Composting in Three Easy Steps
One of the most crucial aspects of successful garden growth is the condition of the topsoil. No amount of watering, pruning, or aerating will be as effective as composting. Laying compost is hard work, but the reward is well worth the effort. Following these three steps will result in a garden with nutrient-rich soil and healthy plants.
Step 1: Set Up a Composting Area
You can make a compost bin yourself from spare wood or buy one from a store or online. The quality of the bin won’t affect the quality of your compost. Composting is all about location, location, location. The bin should receive about one to two hours of direct sunlight every day. It’s also important to place the bin in an open area that receives ample moisture.
Step 2: Identifying Compost Material
The key nutrients for compost are nitrogen and carbon. The best material to compost with will contain a high amount of both. Foliage, for example, makes great compost. This means fresh grass clippings, dead leaves, dead branches, pinecones, and pine straw all should make their way into your bin. Food scraps, including eggshells, nutshells, vegetable and fruit scraps, teabags, and coffee grounds, are also good materials to include. Paper products like cardboard, paper egg cartons, sawdust, tissues, and newspapers are great additions, too. It’s also important to know what not to place in the bin. Don’t include bones or meat, fats or cooking oils, pet waste, weeds, or diseased plants.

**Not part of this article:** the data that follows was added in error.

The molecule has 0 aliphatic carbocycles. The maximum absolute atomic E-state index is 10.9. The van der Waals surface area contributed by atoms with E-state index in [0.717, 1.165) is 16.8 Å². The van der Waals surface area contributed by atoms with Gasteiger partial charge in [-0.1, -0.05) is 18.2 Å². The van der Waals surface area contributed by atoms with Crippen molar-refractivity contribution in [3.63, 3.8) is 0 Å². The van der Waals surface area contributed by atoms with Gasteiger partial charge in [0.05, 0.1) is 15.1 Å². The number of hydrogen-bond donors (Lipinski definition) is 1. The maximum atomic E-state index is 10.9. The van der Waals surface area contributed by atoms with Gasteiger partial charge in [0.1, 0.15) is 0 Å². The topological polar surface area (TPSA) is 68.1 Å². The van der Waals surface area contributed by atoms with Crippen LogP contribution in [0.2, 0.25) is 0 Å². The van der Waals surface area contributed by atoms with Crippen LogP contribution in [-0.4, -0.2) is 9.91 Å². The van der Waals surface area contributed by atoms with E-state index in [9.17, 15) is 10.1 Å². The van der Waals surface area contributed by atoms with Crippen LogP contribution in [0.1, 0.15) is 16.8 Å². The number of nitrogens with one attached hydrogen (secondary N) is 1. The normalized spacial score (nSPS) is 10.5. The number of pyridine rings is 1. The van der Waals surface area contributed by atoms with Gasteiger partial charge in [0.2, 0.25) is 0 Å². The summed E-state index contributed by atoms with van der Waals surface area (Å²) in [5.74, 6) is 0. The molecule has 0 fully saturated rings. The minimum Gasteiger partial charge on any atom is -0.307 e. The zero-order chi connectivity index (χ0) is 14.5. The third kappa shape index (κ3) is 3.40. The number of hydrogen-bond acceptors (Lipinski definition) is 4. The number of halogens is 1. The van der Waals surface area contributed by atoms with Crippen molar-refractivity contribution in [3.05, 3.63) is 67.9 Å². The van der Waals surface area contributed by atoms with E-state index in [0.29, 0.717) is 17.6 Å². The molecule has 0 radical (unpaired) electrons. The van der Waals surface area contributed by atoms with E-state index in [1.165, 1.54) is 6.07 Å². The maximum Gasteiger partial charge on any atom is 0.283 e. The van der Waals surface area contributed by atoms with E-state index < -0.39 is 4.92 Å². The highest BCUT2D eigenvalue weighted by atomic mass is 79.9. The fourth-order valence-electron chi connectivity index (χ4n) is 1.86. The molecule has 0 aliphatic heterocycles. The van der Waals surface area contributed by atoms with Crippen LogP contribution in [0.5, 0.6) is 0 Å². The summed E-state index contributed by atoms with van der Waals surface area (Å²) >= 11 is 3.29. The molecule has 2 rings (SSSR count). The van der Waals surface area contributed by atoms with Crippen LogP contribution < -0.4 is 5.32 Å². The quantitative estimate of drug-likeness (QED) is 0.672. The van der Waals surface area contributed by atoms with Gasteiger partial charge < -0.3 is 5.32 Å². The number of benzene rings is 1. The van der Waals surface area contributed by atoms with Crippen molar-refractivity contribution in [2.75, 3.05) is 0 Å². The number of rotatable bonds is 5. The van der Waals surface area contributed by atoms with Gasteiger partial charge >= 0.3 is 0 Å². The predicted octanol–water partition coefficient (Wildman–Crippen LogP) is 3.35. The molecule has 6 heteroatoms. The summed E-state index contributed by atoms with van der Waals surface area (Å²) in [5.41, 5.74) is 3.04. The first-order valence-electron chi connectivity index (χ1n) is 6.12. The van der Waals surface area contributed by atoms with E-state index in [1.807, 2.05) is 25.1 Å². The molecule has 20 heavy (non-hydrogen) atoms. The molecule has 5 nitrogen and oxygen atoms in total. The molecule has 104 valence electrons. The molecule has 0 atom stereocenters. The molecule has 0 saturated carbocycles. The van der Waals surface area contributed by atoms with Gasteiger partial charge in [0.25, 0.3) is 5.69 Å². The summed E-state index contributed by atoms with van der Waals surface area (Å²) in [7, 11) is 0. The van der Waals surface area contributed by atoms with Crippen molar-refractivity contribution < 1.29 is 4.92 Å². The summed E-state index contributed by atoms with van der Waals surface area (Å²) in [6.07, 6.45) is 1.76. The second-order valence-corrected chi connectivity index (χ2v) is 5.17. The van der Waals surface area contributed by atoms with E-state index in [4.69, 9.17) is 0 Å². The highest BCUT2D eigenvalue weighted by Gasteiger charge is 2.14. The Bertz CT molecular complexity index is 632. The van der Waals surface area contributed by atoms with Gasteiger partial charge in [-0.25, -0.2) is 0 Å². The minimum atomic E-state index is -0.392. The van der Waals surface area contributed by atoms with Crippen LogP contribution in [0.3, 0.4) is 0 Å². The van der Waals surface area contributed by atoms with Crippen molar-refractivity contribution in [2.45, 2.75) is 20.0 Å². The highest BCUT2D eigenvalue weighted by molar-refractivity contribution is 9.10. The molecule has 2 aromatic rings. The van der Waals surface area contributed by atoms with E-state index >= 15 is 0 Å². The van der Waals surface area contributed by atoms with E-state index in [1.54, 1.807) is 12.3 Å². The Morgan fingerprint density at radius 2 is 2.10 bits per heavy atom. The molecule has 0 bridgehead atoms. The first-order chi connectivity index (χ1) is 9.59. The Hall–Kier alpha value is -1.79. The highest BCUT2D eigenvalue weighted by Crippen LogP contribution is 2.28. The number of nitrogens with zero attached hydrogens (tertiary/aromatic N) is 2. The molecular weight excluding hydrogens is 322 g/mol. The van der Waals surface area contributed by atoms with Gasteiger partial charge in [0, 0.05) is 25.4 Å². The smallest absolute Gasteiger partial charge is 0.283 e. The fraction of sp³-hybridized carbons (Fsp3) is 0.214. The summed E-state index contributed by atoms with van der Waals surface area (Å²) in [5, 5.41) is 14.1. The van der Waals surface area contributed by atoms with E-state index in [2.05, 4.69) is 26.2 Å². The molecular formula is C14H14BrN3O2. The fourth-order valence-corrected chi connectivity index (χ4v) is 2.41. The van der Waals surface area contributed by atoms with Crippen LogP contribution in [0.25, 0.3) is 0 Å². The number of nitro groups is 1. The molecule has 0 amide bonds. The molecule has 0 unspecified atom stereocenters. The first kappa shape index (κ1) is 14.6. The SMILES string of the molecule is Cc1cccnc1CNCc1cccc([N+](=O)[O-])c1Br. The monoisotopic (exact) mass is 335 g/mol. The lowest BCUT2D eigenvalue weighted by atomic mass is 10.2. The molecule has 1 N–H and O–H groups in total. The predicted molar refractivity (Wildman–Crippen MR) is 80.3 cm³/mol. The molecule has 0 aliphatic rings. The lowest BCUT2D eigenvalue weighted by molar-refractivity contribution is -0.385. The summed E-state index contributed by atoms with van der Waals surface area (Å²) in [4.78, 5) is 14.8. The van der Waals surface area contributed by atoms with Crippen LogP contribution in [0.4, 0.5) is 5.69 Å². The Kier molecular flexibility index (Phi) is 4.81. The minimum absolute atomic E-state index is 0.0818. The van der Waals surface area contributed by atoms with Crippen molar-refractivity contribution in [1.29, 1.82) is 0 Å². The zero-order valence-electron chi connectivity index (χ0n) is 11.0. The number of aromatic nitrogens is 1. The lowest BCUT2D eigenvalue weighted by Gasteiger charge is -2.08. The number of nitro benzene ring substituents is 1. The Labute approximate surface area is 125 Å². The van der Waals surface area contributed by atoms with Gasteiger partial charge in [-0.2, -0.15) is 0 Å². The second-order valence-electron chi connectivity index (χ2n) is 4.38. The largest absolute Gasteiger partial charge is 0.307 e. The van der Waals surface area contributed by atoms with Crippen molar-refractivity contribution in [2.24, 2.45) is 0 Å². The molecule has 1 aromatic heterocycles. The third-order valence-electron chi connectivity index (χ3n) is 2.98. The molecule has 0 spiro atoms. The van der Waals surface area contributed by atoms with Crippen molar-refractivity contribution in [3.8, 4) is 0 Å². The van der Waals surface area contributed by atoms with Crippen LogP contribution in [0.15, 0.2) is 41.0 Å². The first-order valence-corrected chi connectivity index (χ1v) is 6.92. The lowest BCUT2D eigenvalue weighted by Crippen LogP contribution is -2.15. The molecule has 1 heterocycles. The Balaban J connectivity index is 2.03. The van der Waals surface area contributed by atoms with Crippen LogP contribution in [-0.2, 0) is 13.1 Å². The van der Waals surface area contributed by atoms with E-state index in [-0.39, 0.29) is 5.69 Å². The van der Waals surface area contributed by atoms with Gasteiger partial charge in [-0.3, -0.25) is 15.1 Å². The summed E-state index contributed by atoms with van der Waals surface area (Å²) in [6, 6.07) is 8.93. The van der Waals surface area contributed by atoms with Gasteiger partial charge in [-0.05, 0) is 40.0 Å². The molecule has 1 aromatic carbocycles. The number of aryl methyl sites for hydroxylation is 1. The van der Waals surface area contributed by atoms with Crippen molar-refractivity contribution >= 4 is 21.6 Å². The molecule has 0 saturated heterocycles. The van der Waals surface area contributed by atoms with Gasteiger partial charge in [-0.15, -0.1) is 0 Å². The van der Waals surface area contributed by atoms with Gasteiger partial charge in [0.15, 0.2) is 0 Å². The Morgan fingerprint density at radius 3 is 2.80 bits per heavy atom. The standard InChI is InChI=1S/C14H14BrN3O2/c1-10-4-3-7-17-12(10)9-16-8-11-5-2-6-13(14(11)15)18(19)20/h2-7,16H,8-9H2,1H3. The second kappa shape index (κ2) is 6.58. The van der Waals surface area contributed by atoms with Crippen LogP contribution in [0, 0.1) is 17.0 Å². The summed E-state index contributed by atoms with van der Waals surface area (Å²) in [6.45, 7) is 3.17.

Step 3: Laying Compost
You’ll know the compost is ready to be dispersed when it resembles healthy soil. It should be dark brown and crumble like fresh dirt in your hands. Once your compost has achieved this quality – it usually takes around two months – you’ll have to spread it across your garden and lawn. The tools you should have ready are gloves, a wheelbarrow, and a shovel. Take a load of compost around your yard and Use about a shovelful for each area you’re applying compost to. Place it near the roots of plants and pack it down into the topsoil. For grass, sprinkle loose compost along the lawn as you move the wheelbarrow along. Anything you have left can be used as the base for the next season’s compost.
Following these three steps will result in rich soil that will nourish your grass and plants. The effort you put into composting will greatly improve the health of your garden and lawn. If you have questions, feel free to ask your certified landscape specialist during your next Atlanta lawn care service. Compost like the pros and appreciate the healthy grows!